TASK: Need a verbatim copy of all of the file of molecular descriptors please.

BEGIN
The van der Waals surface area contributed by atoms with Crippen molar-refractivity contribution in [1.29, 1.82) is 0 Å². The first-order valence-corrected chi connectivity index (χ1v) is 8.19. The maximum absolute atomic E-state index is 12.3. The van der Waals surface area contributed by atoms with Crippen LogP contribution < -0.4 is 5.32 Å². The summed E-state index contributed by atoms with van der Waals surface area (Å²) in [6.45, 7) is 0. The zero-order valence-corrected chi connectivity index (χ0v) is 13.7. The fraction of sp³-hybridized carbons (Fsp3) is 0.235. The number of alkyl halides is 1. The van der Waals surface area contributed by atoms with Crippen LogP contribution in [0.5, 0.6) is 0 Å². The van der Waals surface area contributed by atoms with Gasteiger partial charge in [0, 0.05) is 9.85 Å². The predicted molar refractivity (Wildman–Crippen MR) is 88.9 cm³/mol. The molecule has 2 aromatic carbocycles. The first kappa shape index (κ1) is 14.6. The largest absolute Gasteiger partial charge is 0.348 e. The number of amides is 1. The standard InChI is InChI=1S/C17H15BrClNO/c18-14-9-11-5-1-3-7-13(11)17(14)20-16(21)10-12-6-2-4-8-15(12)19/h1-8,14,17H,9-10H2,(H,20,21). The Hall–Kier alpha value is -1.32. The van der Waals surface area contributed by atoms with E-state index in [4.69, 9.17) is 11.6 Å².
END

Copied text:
The van der Waals surface area contributed by atoms with Crippen molar-refractivity contribution in [1.29, 1.82) is 0 Å². The first-order valence-corrected chi connectivity index (χ1v) is 8.19. The maximum absolute atomic E-state index is 12.3. The van der Waals surface area contributed by atoms with Crippen LogP contribution < -0.4 is 5.32 Å². The summed E-state index contributed by atoms with van der Waals surface area (Å²) in [6.45, 7) is 0. The zero-order valence-corrected chi connectivity index (χ0v) is 13.7. The fraction of sp³-hybridized carbons (Fsp3) is 0.235. The number of alkyl halides is 1. The van der Waals surface area contributed by atoms with Crippen LogP contribution in [0.5, 0.6) is 0 Å². The van der Waals surface area contributed by atoms with Gasteiger partial charge in [0, 0.05) is 9.85 Å². The predicted molar refractivity (Wildman–Crippen MR) is 88.9 cm³/mol. The molecule has 2 aromatic carbocycles. The first kappa shape index (κ1) is 14.6. The largest absolute Gasteiger partial charge is 0.348 e. The number of amides is 1. The standard InChI is InChI=1S/C17H15BrClNO/c18-14-9-11-5-1-3-7-13(11)17(14)20-16(21)10-12-6-2-4-8-15(12)19/h1-8,14,17H,9-10H2,(H,20,21). The Hall–Kier alpha value is -1.32. The van der Waals surface area contributed by atoms with E-state index in [4.69, 9.17) is 11.6 Å².